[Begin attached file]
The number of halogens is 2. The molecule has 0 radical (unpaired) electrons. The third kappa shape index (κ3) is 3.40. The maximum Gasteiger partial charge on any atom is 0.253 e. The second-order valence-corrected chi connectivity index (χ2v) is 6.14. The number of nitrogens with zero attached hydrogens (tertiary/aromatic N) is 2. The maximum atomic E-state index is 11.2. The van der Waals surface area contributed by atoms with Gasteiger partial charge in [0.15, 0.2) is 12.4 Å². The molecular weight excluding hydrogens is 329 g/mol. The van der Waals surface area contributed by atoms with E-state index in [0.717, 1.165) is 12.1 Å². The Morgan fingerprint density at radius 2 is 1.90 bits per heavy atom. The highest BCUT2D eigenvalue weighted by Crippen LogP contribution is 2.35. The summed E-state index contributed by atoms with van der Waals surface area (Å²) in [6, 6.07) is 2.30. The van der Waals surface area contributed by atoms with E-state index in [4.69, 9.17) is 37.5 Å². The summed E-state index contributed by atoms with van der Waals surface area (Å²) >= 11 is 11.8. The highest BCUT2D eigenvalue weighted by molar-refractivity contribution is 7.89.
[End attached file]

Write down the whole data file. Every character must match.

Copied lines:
The number of halogens is 2. The molecule has 0 radical (unpaired) electrons. The third kappa shape index (κ3) is 3.40. The maximum Gasteiger partial charge on any atom is 0.253 e. The second-order valence-corrected chi connectivity index (χ2v) is 6.14. The number of nitrogens with zero attached hydrogens (tertiary/aromatic N) is 2. The maximum atomic E-state index is 11.2. The van der Waals surface area contributed by atoms with Gasteiger partial charge in [0.15, 0.2) is 12.4 Å². The molecular weight excluding hydrogens is 329 g/mol. The van der Waals surface area contributed by atoms with E-state index in [0.717, 1.165) is 12.1 Å². The Morgan fingerprint density at radius 2 is 1.90 bits per heavy atom. The highest BCUT2D eigenvalue weighted by Crippen LogP contribution is 2.35. The summed E-state index contributed by atoms with van der Waals surface area (Å²) in [6, 6.07) is 2.30. The van der Waals surface area contributed by atoms with E-state index in [4.69, 9.17) is 37.5 Å². The summed E-state index contributed by atoms with van der Waals surface area (Å²) >= 11 is 11.8. The highest BCUT2D eigenvalue weighted by molar-refractivity contribution is 7.89.